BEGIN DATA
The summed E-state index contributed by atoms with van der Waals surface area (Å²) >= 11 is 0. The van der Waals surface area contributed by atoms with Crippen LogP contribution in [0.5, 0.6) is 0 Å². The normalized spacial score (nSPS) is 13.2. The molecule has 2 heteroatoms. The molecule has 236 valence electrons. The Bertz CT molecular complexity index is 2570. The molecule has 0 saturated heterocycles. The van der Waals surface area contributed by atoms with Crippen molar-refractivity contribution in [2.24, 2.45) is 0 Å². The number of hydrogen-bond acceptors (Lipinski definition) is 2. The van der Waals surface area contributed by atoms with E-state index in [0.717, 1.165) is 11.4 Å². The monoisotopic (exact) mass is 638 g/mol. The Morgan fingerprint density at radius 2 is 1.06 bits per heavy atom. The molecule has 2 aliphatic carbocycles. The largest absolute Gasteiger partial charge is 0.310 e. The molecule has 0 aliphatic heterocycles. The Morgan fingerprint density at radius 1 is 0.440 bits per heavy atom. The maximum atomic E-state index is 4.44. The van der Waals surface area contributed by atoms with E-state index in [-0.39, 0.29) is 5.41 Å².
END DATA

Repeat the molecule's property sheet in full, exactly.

The summed E-state index contributed by atoms with van der Waals surface area (Å²) >= 11 is 0. The van der Waals surface area contributed by atoms with Crippen LogP contribution in [0.5, 0.6) is 0 Å². The normalized spacial score (nSPS) is 13.2. The molecule has 2 heteroatoms. The molecule has 236 valence electrons. The Bertz CT molecular complexity index is 2570. The molecule has 0 saturated heterocycles. The van der Waals surface area contributed by atoms with Crippen molar-refractivity contribution in [2.24, 2.45) is 0 Å². The number of hydrogen-bond acceptors (Lipinski definition) is 2. The van der Waals surface area contributed by atoms with E-state index in [0.717, 1.165) is 11.4 Å². The monoisotopic (exact) mass is 638 g/mol. The Morgan fingerprint density at radius 2 is 1.06 bits per heavy atom. The molecule has 2 aliphatic carbocycles. The largest absolute Gasteiger partial charge is 0.310 e. The molecule has 0 aliphatic heterocycles. The Morgan fingerprint density at radius 1 is 0.440 bits per heavy atom. The maximum atomic E-state index is 4.44. The van der Waals surface area contributed by atoms with E-state index in [-0.39, 0.29) is 5.41 Å².